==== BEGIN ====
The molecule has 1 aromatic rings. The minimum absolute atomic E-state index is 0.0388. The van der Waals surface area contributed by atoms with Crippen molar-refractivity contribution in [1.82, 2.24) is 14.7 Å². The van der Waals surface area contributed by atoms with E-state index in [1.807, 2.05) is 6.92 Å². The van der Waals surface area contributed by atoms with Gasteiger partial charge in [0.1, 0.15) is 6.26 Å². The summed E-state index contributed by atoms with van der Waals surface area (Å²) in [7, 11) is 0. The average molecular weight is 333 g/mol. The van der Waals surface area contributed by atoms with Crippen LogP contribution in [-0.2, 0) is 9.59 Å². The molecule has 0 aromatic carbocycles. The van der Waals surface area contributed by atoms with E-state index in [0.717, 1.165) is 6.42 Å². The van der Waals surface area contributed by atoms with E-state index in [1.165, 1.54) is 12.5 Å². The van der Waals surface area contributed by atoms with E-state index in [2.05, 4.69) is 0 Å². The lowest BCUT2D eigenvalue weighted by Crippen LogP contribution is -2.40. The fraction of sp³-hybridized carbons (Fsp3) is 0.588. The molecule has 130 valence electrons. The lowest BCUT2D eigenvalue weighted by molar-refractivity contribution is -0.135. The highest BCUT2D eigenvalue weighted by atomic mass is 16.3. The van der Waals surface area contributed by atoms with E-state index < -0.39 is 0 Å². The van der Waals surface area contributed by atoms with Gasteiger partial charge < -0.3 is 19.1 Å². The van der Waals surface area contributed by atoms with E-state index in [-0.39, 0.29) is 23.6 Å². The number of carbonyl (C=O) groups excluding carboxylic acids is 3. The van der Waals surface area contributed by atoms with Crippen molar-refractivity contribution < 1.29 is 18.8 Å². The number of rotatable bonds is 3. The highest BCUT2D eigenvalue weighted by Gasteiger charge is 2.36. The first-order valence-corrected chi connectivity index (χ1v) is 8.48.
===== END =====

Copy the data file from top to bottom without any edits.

The molecule has 1 aromatic rings. The minimum absolute atomic E-state index is 0.0388. The van der Waals surface area contributed by atoms with Crippen molar-refractivity contribution in [1.82, 2.24) is 14.7 Å². The van der Waals surface area contributed by atoms with E-state index in [1.807, 2.05) is 6.92 Å². The van der Waals surface area contributed by atoms with Gasteiger partial charge in [0.1, 0.15) is 6.26 Å². The summed E-state index contributed by atoms with van der Waals surface area (Å²) in [7, 11) is 0. The average molecular weight is 333 g/mol. The van der Waals surface area contributed by atoms with Crippen LogP contribution in [-0.2, 0) is 9.59 Å². The molecule has 0 aromatic carbocycles. The van der Waals surface area contributed by atoms with E-state index in [0.717, 1.165) is 6.42 Å². The van der Waals surface area contributed by atoms with E-state index in [1.165, 1.54) is 12.5 Å². The van der Waals surface area contributed by atoms with E-state index in [2.05, 4.69) is 0 Å². The lowest BCUT2D eigenvalue weighted by Crippen LogP contribution is -2.40. The fraction of sp³-hybridized carbons (Fsp3) is 0.588. The molecule has 130 valence electrons. The lowest BCUT2D eigenvalue weighted by molar-refractivity contribution is -0.135. The highest BCUT2D eigenvalue weighted by atomic mass is 16.3. The van der Waals surface area contributed by atoms with E-state index < -0.39 is 0 Å². The van der Waals surface area contributed by atoms with Gasteiger partial charge < -0.3 is 19.1 Å². The van der Waals surface area contributed by atoms with E-state index in [-0.39, 0.29) is 23.6 Å². The number of carbonyl (C=O) groups excluding carboxylic acids is 3. The van der Waals surface area contributed by atoms with Crippen molar-refractivity contribution < 1.29 is 18.8 Å². The number of rotatable bonds is 3. The highest BCUT2D eigenvalue weighted by Gasteiger charge is 2.36. The first-order valence-corrected chi connectivity index (χ1v) is 8.48.